WASHINGTON, DC-For those of you who don't have the stomach tofollow the political minutia behind the recent news coming out ofofficial Washington, this is your lucky day—we have been doing itfor you. Today, the US government partially shut down. Mosteverybody knows why: Republicans in the House of Representativesare insisting on a measure that will delay or defund ObamaCare inexchange for funding government operations. How long this impassewill last is anyone's guess, but the ramifications could besignificant. Following are some FAQs about the shutdown and how itmay impact the commercial real estate industry.

|

How many government employees have been thrown out ofwork? Numbers vary from between 800,000 to onemillion.

|

Will they recoup their lost pay? They did inthe last shutdown but there is no guarantee that will happen thistime. Indeed, pundits have noted that many politicians now are farmore hostile to government workers and unlikely to feel they shouldbe paid for work they didn't do.

|

And that matters to the commercial real estate sectorbecause…? Depending on how long the shutdown lasts, itwill have some impact on local economies. Washington, DC, ofcourse, will feel the strongest impact but there are somecities and states where the impact could be surprisingly severe as well. A protracted shut downwould worry consumers, tank the markets and more than likely causebusinesses to scale back capital equipment spending. It is alsoimportant to note that federal employees will not be available forimportant – but not critical – tasks. The CRE industry will noticethat too.

|

Such as? Well, there is some doubt aboutwhether the September job numbers will be released on time thisFriday. Websites with important data, such as Census.gov, are goingdark or the equivalent thereof. The Census site is currentlyshowing a warning that "due to the lapse in government funding,census.gov sites, services, and all online survey collectionrequests will be unavailable until further notice."

|

Is that all? No, but the cynically-minded mightnot be so dismayed by other closings. The Internal Revenue Servicewill cease audits and examinations (filing deadlines remain inplace). The Securities and Exchange Commission will not open newinquiries and will hold off on litigation as much as possible.(Filings, though, will continue as always).

|

What comes next? Who knows? This is a clashover policy and each side is equally determined it is correct.

|

You don't seem too worried about the shutdown.As a Washingtonian and U.S. citizen I am mortified by it and ifthis were the only item on the menu I would be worried todistraction over it: without a doubt, an extended shutdown has thepotential to unwind our slow but still forward-moving recovery. Butthe coming clash over the debt ceiling is what really frightens me.On or about Oct. 17, the US will start to default on its debtunless Congress agrees to raise the debt ceiling.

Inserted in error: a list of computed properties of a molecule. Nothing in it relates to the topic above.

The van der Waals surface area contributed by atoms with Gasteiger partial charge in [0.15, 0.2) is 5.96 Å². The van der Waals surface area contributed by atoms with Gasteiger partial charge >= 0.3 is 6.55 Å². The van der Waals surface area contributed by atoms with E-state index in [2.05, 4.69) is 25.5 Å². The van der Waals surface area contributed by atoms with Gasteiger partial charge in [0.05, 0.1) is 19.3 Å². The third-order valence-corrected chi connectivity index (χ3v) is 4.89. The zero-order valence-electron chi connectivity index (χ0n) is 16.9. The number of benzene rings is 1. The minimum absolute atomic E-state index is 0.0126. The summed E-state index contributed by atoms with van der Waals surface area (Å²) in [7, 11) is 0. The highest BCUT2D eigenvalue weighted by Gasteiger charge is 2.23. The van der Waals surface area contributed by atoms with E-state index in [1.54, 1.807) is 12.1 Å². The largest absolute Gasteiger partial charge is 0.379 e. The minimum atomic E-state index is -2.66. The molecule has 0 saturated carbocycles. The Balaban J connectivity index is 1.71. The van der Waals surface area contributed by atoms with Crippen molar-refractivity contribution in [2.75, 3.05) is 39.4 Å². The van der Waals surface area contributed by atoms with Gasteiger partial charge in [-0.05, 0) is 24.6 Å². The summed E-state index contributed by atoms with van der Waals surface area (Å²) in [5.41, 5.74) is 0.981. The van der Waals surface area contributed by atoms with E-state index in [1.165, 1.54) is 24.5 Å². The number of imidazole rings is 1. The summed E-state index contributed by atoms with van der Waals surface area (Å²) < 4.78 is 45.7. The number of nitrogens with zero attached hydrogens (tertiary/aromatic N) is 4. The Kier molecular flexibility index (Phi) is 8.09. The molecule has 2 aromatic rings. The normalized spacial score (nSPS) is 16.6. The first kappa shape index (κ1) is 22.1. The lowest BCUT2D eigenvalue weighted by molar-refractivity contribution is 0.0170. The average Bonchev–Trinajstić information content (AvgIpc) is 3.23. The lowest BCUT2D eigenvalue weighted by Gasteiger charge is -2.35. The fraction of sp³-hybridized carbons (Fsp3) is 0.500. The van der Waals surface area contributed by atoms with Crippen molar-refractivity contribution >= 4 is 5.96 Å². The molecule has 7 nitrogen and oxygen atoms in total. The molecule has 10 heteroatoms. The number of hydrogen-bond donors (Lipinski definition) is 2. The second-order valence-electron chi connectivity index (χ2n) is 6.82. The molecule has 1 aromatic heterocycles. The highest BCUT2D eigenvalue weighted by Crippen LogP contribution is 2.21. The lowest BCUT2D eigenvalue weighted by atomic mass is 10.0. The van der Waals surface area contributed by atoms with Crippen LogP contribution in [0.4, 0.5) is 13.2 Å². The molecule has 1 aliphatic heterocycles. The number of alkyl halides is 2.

|

How does the shutdown play into this? They aretwo separate issues, but there is a theory that the shutdown maydiffuse passions in the House of Representatives and make them moreamendable to a deal to raise the debt ceiling.

|

Or? Or it could harden their resolve,especially if the shutdown ends without many or any of Republicansdemands met. In that case if neither side blinks there is a goodchance the US could technically default.

|

And then what happens? Economists saya default will make the Lehman Bros. collapse looklike a walk in the park.

|

I am a real estate guy not a constitutional attorney, sorefresh my memory – what other options are out there?President Obama could invoke the 14th Amendment and raise the debtceiling himself. That will surely be litigated all the way to theSupreme Court, but it is also questionable whether it will sootheUS and world markets anyway. Investors will not likely want to buyany of that debt if there is a question mark attached to it.

|

Maybe Obama will blink over the debt ceilinginstead? Maybe, but it is highly unlikely. It would be theend of his political career; also, it would make him look weakabroad as he deals with various crises and issues. He can't affordthat.

Want to continue reading?
Become a Free ALM Digital Reader.

  • Unlimited access to GlobeSt and other free ALM publications
  • Access to 15 years of GlobeSt archives
  • Your choice of GlobeSt digital newsletters and over 70 others from popular sister publications
  • 1 free article* every 30 days across the ALM subscription network
  • Exclusive discounts on ALM events and publications
NOT FOR REPRINT

© 2024 ALM Global, LLC, All Rights Reserved. Request academic re-use from www.copyright.com. All other uses, submit a request to [email protected]. For more information visit Asset & Logo Licensing.

Erika Morphy

Erika Morphy has been writing about commercial real estate at GlobeSt.com for more than ten years, covering the capital markets, the Mid-Atlantic region and national topics. She's a nerd so favorite examples of the former include accounting standards, Basel III and what Congress is brewing.